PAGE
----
The Clark County Elections Department estimates around 5,000 votes remain to be counted, making it unlikely the results will change
In early returns from the Feb. 9 special election, voters in Battle Ground appear to have narrowly defeated a replacement four-year maintenance and operations levy for the school district, while Camas voters have approved two replacement levies.
The Clark County Elections Department said estimated turnout for Tuesday’s election was 32.77 percent. Around 5,000 ballots remained to be counted.
Out of 17,497 votes cast in the Battle Ground Public Schools district, the levy was failing by 666 votes, with 53.33 percent voting no and 46.67 voting yes.
The results were nearly opposite in Camas where 53.34 percent of 8,602 voters approved of a three-year replacement Educational Programs and Operations Levy. A three year replacement Capital Levy for Educational Technology, Health and Safety Improvements was passing by a margin of 55.97 to 44.03 percent.
Decisions to be made
Battle Ground’s levy would have replaced one set to expire at the end of this year, and raise an estimated $116.2 million over four years. Notably, that amount is $20 million less than the levy currently in effect, which was passed at a rate of $3.66 per $1,000 of property value in 2017, before the state legislature capped local levies at $1.50 in 2018, then raised the cap in the following year.
The school board had opted to use emergency funding to buy down the property tax rate in the first year of the renewal levy to $1.95 per $1,000, rising to $2.20 in the final three years. That rate was still lower than the $2.50 per $1,000 people in the district paid last year, and the estimated $2.32 rate this year.
“Thank you to our community members who voted for the levy, and to the Citizens for Better Schools volunteers who support our schools,” said District Superintendent Mark Ross in a statement sent out Tuesday evening. “The district needs the community’s support to provide programs and opportunities that help our students succeed. The board will discuss the results and decide what the next steps will be for the district.”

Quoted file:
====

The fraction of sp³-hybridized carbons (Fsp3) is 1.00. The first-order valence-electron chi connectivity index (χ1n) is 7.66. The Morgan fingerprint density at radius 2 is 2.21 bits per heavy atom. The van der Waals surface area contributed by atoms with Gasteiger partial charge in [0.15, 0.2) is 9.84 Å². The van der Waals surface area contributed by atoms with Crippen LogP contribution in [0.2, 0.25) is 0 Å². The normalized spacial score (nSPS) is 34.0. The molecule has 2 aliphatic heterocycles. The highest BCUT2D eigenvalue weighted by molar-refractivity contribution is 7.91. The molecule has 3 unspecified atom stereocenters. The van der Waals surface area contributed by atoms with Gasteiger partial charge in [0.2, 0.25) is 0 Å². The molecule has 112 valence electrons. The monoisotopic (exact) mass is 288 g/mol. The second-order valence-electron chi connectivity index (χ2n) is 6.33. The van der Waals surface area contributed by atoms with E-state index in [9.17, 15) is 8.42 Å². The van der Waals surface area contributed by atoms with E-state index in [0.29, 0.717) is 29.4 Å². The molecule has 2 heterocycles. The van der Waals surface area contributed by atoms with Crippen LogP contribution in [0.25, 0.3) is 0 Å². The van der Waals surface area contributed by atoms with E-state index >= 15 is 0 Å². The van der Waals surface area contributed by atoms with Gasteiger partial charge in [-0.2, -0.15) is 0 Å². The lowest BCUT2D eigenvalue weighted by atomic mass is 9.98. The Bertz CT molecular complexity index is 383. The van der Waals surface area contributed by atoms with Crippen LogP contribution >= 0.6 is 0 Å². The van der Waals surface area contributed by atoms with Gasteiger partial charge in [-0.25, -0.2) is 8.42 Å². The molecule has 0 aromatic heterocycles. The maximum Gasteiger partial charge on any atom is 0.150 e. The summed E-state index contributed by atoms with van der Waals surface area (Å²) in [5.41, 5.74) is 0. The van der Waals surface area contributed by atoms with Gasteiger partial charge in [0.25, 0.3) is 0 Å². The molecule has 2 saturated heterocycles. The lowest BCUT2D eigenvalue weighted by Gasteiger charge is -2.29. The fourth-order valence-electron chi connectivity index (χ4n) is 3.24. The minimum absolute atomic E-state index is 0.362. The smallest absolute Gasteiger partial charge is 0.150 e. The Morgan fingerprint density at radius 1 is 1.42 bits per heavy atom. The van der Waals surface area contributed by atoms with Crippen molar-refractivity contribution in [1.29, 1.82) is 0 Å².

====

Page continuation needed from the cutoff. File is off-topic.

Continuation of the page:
The district’s board of directors could opt to try and run the replacement levy again in April, or wait until the August primary election, though waiting past April would also mean some cuts are likely next school year, and budgeting becomes increasingly complicated.
If the levy fails entirely, Ross estimates they would need to cut approximately $14 million from next year’s budget, with deeper cuts in later years.
Camas pulls through
Camas voters, who have a strong history of supporting the school district, were less active in their support this year, but the end result is the same.
Reached for comment Tuesday evening, Camas School District Superintendent Jeff Snell said he was nervous waiting for the results to come in.
“Obviously, this year has been really challenging for everyone,” he said. “I felt like the levy really was becoming kind of a referendum on our timeline for opening schools. And, I understand the frustration from people about that. It was hard to predict, then how people would respond.”
Still, Snell said he felt cautiously optimistic that voters would come through.
“I always try to be optimistic, but it’s been a year where that optimism is sometimes tough to lead with,” he said. “I was pleasantly surprised.”
The two Camas levies are expected to raise approximately $65.56 million for programs and technology over the next three years, at a combined rate of around $3.04 per $1,000.
“I’m just grateful that we have a supportive community,” Snell said. “We have great staff and amazing kids. And I’m glad that, if these results carry through, those kids are going to see amazing programs in the years to come.”